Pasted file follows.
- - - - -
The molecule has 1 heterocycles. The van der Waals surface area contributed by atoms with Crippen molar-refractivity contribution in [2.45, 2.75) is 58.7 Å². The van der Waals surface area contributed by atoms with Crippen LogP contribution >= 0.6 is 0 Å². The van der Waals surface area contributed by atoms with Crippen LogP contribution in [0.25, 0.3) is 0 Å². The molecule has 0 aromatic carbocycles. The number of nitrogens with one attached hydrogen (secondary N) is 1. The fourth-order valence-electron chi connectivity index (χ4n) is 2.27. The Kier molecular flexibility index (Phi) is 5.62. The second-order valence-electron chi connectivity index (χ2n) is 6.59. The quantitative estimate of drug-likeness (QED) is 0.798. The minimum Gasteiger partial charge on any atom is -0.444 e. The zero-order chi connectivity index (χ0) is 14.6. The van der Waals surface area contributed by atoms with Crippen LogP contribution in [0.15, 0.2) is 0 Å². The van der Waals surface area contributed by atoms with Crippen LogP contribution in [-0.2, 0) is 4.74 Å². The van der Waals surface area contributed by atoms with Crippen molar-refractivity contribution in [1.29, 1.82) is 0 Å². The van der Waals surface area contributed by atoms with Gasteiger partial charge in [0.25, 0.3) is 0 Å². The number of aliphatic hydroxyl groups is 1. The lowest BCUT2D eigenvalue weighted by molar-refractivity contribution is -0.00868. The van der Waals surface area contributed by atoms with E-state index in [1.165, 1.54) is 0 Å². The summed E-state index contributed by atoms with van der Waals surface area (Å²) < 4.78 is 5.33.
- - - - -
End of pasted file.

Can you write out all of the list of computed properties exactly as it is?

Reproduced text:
The molecule has 1 heterocycles. The van der Waals surface area contributed by atoms with Crippen molar-refractivity contribution in [2.45, 2.75) is 58.7 Å². The van der Waals surface area contributed by atoms with Crippen LogP contribution >= 0.6 is 0 Å². The van der Waals surface area contributed by atoms with Crippen LogP contribution in [0.25, 0.3) is 0 Å². The molecule has 0 aromatic carbocycles. The number of nitrogens with one attached hydrogen (secondary N) is 1. The fourth-order valence-electron chi connectivity index (χ4n) is 2.27. The Kier molecular flexibility index (Phi) is 5.62. The second-order valence-electron chi connectivity index (χ2n) is 6.59. The quantitative estimate of drug-likeness (QED) is 0.798. The minimum Gasteiger partial charge on any atom is -0.444 e. The zero-order chi connectivity index (χ0) is 14.6. The van der Waals surface area contributed by atoms with Crippen LogP contribution in [0.15, 0.2) is 0 Å². The van der Waals surface area contributed by atoms with Crippen LogP contribution in [-0.2, 0) is 4.74 Å². The van der Waals surface area contributed by atoms with Crippen molar-refractivity contribution in [1.29, 1.82) is 0 Å². The van der Waals surface area contributed by atoms with Gasteiger partial charge in [0.25, 0.3) is 0 Å². The number of aliphatic hydroxyl groups is 1. The lowest BCUT2D eigenvalue weighted by molar-refractivity contribution is -0.00868. The van der Waals surface area contributed by atoms with E-state index in [1.165, 1.54) is 0 Å². The summed E-state index contributed by atoms with van der Waals surface area (Å²) < 4.78 is 5.33.